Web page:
Fueling Both Sides of the Energy Debate
With the oil leak in the Gulf of Mexico now nearly two months old, the public is sending mixed signals about U.S. energy policy. Despite the growing damage from the Gulf oil leak, the public generally favors continuing to drill for oil and gas in U.S. waters. And in setting priorities for energy legislation in Congress, fully 68% favor expanding exploration and development of coal, oil and gas in the United States.
Yet there also is broad support for limits on carbon dioxide and other greenhouse gas emissions. And as an overall goal for U.S. energy policy, 56% say it is more important to protect the environment, while 37% say it is more important to keep energy prices low.
The latest Pew Research/National Journal Congressional Connection Poll, sponsored by SHRM, which was conducted June 10-13 among 1,010 adults, finds that nearly two-thirds (66%) of Americans favor offshore drilling for oil and gas: 35% support continuing existing drilling but banning new drilling, while 31% favor expanding offshore drilling. Just 22% would ban offshore drilling entirely.
As in previous Pew Research Center surveys, Americans do not view energy policy as a choice between expanded production and conservation, or between traditional and alternative energy sources.
Fully 87% favor including a provision in comprehensive energy legislation to require utilities to produce more energy from wind, solar or other renewable sources. More than three-quarters (78%) favor tougher efficiency standards for building and major appliances.
By greater than two-to-one (66% to 29%), the public supports including limits on carbon dioxide and other greenhouse gas emissions in comprehensive energy legislation. Yet about as many (68%) favor expanded exploration and development of coal, oil and gas in the United States.
There is less agreement about providing incentives for increased development of nuclear power as part of energy legislation. Still, slightly more favor (50%) than oppose (42%) including this proposal in the bill.
Overall Goal: Protect Environment
In general, the public thinks that protecting the environment should be a more important priority than keeping energy prices low (by 56% to 37%). As might be expected, there are substantial partisan differences over the goal for energy policy.
Large majorities of Democrats (68%) and independents (59%) say the more important priority should be to protect the environment. Only about four-in-ten (41%) Republicans agree, while about half (52%) see keeping energy prices low as a bigger priority.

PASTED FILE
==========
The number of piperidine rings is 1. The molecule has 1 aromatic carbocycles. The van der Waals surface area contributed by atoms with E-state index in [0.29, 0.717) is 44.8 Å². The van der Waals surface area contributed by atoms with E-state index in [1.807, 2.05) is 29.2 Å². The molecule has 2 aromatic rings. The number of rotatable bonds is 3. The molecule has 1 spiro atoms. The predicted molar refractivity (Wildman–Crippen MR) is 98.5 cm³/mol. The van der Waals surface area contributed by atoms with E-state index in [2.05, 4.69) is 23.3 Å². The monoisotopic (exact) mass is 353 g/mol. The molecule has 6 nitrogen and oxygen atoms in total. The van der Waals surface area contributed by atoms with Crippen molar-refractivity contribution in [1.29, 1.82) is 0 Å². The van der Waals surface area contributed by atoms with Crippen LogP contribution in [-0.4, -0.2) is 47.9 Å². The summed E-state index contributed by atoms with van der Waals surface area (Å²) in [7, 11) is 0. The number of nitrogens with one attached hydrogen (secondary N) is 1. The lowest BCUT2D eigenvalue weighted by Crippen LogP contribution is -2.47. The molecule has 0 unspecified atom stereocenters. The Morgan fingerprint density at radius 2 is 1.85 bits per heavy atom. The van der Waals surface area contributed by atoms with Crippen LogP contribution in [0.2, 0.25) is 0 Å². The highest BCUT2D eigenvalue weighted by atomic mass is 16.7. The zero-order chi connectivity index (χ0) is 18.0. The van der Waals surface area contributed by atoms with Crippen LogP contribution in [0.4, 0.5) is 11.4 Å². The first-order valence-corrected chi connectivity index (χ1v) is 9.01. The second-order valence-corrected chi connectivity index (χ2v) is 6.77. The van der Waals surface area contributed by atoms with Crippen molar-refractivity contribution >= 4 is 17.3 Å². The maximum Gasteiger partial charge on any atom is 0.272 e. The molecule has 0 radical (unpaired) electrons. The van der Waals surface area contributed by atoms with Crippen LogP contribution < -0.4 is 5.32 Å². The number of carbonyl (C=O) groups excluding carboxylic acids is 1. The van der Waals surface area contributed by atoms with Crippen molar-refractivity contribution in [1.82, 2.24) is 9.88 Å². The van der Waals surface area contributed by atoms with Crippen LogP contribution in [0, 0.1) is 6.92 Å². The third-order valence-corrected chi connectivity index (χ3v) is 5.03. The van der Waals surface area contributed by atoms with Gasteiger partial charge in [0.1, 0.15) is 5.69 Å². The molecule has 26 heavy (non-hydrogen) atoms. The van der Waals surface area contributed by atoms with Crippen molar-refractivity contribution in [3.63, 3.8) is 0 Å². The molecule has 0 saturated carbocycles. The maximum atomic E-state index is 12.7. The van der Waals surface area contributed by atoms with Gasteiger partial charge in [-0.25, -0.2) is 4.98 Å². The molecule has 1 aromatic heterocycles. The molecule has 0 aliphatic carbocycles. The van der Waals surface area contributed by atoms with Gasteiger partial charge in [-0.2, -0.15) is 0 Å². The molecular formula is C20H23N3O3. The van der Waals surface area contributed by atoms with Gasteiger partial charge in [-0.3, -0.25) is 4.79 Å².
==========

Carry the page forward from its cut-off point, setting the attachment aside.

When it comes to specific aspects of energy policy, however, even many of those who say it is more important to protect the environment support continued development of traditional energy sources. For example, a majority (59%) of those who view protecting the environment as a more important priority favor offshore oil drilling; 40% favor continue existing drilling while banning new drilling and 19% support expanded offshore drilling.
Gender Gap Over Offshore Drilling
Nearly half of Republicans (48%) favor expanding oil and gas drilling in U.S. waters, while 31% favor keeping existing drilling but banning new offshore drilling. Just 11% favor banning all offshore drilling.
By contrast, pluralities of Democrats (41%) and independents (36%) support continuing existing drilling but banning new projects. Democrats (33%) are more likely than independents (19%) or Republicans (11%) to favor a total ban on new offshore oil and gas drilling.
There also is a gender gap in views of offshore oil and gas drilling. While 28% of women favor a total ban on drilling, just 16% of men agree. Those who follow news about the oil leak very closely also are more likely than those who follow this news less closely to favor a total ban on offshore drilling (27% vs. 16%).
Promoting Nuclear Power
There are partisan differences over specific aspects of energy legislation before Congress, but majorities of Republicans, Democrats and independents favor most of the proposals on the survey, including limits on greenhouse gas emissions. Most Democrats (75%), independents (62%) and Republicans (59%) favor including limits on CO2 and other greenhouse gas emissions in comprehensive energy legislation.
Yet increased incentives for development of nuclear power are an exception in this regard: 64% of Republicans favor including this in the legislation compared with 49% of independents and just 40% of Democrats.
There also are wide gender and educational differences in views of promoting nuclear power. Far more men (61%) than women (40%) favor including incentives for development of nuclear power. There is a comparable gap between college graduates (60% favor) and those with no more than a high school education (43%).
Greenhouse Gas Limits: Whom Do You Trust?
The survey also finds that 42% of Americans say they trust the judgment of the Obama administration more than that of Republicans in Congress when it comes to deciding whether the U.S. should regulate greenhouse gases; 33% trust Republicans in Congress more, while 15% volunteer that they trust neither.
Fully 75% of Democrats trust the Obama administration more when it comes to determining whether greenhouse gases should be regulated; 70% of Republicans place more trust the Republicans in Congress. Independents are divided, with 36% expressing more trust in the Obama administration, 29% in GOP members of Congress, and 22% neither.
Obama’s Favorable Rating Slips, Michelle’s Stays Strong